A very Special 747 collection trilogy. Part 3 – Oceania, Europe and Private
Written by Fabricio Cojuc
Australia’s QANTAS, a long-standing Boeing customer and leading B747-100 operator, seemed to be a natural SP customer when the type was introduced, but operated only two. The “Stubby Puppies” were most commonly deployed to the US West Coast and Far East.
The airline’s second unit (MSN 22672, 08.03.81, VH-EAB, “Winton”) carried the leasing company’s name and logo, visible in the lower front fuselage (it was renamed “City of Traralgon” in 1991). The classic 1970s livery features the iconic winged Flying Kangaroo logo over the traditional red-colored tail; a light orange cheatline; large red QANTAS titles together with “SP” references (mid-fuselage and upper tail); and the Australian flag above the registration. The special “Official Carrier Brisbane 1982” (Commonwealth Games) titles were applied just after its delivery flight to Sydney. This aircraft flew Pope John Paul II on a special PER-SEY-CIA flight on December 1, 1986. It was leased to subsidiary Australia Asia Airlines in the mid-1990s.
The first unit (MSN 22495, 01.11.81, VH-EAA, “City of Gold Coast Tweed”) also spent some time with Australia Asia Airlines and Australian in the 1990s. The 2000 look, based on the 1984 revamped livery, features smaller QANTAS titles, the airplane´s name in the lower front and “The Australian Airline” legend under the titles; the Australian flag; a modernized, wing-less Flying Kangaroo; and a subtle golden line along the outer edge of an elongated red-colored rear aircraft section. This livery has continued to evolve over the years through different adjustments but still retains, to date, the same basic elements.
VH-EAA and -EAB were retired and scrapped in 2002 at MZJ.
European airlines loved their classic Jumbos but not the SP, except French leisure carrier Corsair. Its only SP (MSN 21253, 08.27.76) was delivered new to South African Airways, leased to Royal Air Maroc in 1985 and subsequently leased to Corsair in 1994. It was first registered in Luxembourg as LX-ACO, becoming F-GTOM in 1996. Based at ORY, its frequent destinations included BKK, RUN, MRU, PPT (via LAX), FDF and PTP. It operated some flights on behalf of Air Tahiti Nui between PPT and NRT. The all-white fuselage featured large titles as well as a light and dark blue sea and sun tail design. The aircraft preserved the original Corsair color scheme until its retirement, unlike the rest of the fleet which migrated to TUI colors in 2004.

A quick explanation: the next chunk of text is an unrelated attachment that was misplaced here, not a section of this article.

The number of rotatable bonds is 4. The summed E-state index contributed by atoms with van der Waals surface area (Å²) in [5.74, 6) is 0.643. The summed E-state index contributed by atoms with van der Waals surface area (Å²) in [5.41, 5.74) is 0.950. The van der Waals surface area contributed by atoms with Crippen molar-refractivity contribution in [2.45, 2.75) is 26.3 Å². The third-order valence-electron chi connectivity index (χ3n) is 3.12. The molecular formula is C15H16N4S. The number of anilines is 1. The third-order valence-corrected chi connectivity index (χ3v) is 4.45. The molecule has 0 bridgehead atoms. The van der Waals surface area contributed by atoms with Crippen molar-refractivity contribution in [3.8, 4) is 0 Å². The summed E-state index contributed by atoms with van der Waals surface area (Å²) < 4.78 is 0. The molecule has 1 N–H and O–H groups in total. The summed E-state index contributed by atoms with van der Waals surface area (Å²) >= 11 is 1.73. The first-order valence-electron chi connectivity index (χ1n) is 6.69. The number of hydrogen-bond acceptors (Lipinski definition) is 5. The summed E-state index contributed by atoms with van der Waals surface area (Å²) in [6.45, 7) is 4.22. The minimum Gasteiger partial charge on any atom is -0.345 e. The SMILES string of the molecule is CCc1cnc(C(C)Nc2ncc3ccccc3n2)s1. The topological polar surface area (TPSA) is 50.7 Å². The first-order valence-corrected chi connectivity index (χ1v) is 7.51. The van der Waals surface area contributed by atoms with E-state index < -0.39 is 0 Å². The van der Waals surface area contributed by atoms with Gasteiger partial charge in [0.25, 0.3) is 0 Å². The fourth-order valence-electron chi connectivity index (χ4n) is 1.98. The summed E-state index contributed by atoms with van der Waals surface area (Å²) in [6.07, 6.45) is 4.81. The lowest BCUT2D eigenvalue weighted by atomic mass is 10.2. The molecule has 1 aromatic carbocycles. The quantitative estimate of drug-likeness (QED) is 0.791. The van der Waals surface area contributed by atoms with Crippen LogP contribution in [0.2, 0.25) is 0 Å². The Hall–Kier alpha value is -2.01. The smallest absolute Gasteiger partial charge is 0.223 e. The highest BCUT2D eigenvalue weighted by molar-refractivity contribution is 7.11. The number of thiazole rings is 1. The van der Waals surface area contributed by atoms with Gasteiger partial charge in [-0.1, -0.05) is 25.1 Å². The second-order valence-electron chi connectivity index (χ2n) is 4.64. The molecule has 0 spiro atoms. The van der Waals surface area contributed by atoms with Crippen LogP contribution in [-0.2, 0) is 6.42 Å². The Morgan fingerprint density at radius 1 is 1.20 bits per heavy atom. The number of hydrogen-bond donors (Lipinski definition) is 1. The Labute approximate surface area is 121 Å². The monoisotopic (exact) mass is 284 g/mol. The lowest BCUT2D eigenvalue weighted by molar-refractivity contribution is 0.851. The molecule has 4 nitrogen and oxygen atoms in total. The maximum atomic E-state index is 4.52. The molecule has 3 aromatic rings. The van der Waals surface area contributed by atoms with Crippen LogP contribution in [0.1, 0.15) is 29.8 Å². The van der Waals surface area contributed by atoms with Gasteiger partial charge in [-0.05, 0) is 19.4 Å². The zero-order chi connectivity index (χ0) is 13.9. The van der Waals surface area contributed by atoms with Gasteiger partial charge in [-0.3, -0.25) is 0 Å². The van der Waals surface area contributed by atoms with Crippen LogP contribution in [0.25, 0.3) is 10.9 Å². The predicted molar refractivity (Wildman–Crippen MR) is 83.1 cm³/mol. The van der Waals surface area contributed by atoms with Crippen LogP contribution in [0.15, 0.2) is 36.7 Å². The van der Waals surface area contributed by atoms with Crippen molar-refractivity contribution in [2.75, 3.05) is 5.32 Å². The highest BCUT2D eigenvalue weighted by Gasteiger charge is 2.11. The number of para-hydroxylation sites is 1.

F-GTOM was involved in a serious wing-clipping ground incident with a Philippine Airlines B747-400 at LAX on June 6, 1999, sustaining considerable damage to its left wing and fuel tank. It was returned to service after repairs and remained in service until 2002. It was decommissioned and eventually abandoned at CHR.
The SP found a successful niche among private operators, especially in the Middle East, as a luxurious executive aircraft at the service of governments and royal families. A fitting example is Qatar’s Amiri Flight VP-BAT. Originally delivered to Pan Am (MSN21648, 03.09.79, N539PA, “Clipper Black Hawk”) and transferred to United in 1986, it was sold to Qatar and transformed into a flying palace in 1996. The aircraft featured a “Head of State VIP configuration” with 89 seats, several bedrooms , meeting rooms, health care area, and stylish lavatories. The aircraft was based at Doha and Bournemouth and registered in Bermuda. The SP was sold to the government of Yemen in 2018. The 42 year old aircraft is currently on the selling block and in preservation at MZJ.
Another Bermuda-registered SP, Las Vegas Sands Corporation VP–BLK (MSN 21961, 10.30.79, N58201 originally delivered to TWA) was sold to the United Arab Emirates Royal Flight in 1985 (A6-SMR) and converted to executive configuration. In 2007 it was purchased by Sands as a VIP transport for corporate passengers and high roller casino gambling patrons, becoming for many years a familiar sight at LAS. The aircraft has been parked for several months, presumably due to high operating costs and the sale of the Sands Corporation.
The finale takes us to SOFIA (Stratospheric Observatory for Infrared Astronomy), a US-German partnership involving NASA and DLR. Fittingly registered N747NA, the SP was originally delivered to Pan Am (MSN 21441, 04.07.77, N536PA, “Clipper Lindbergh”), then purchased by NASA from United (N145UA) in 1997 and heavily modified into an airborne observatory over a whopping ten-year period. The major structural overhaul included creating a cavity to house an airborne telescope; installing all support systems; and modifying the cabin interior to provide working areas for scientist and educators. A large door in the aft fuselage can be opened in flight, enabling telescopic observations in the stratosphere thanks to the SP´s high cruise altitude capabilities up to 45 thousand feet. This one of a kind aircraft is mainly based in PMD, but also spends some time in CHC. The original Pan Am name was retained and is barely visible in the lower front fuselage.
Boeing manufactured 45 SPs between 1975 and 1989 of which only a handful remain active today. It proved to be an exceptional aircraft performance-wise, setting multiple speed and distance records, and exceeding many of its original design operational parameters. The SP was caught in the middle of rapidly evolving technologies, including the evolution of the B747-100 into the -200 and -400 series, escalating fuel prices, and the demise of Pan Am, its largest operator. The B747SP will certainly be remembered as a pioneering, game-changing commercial aircraft.
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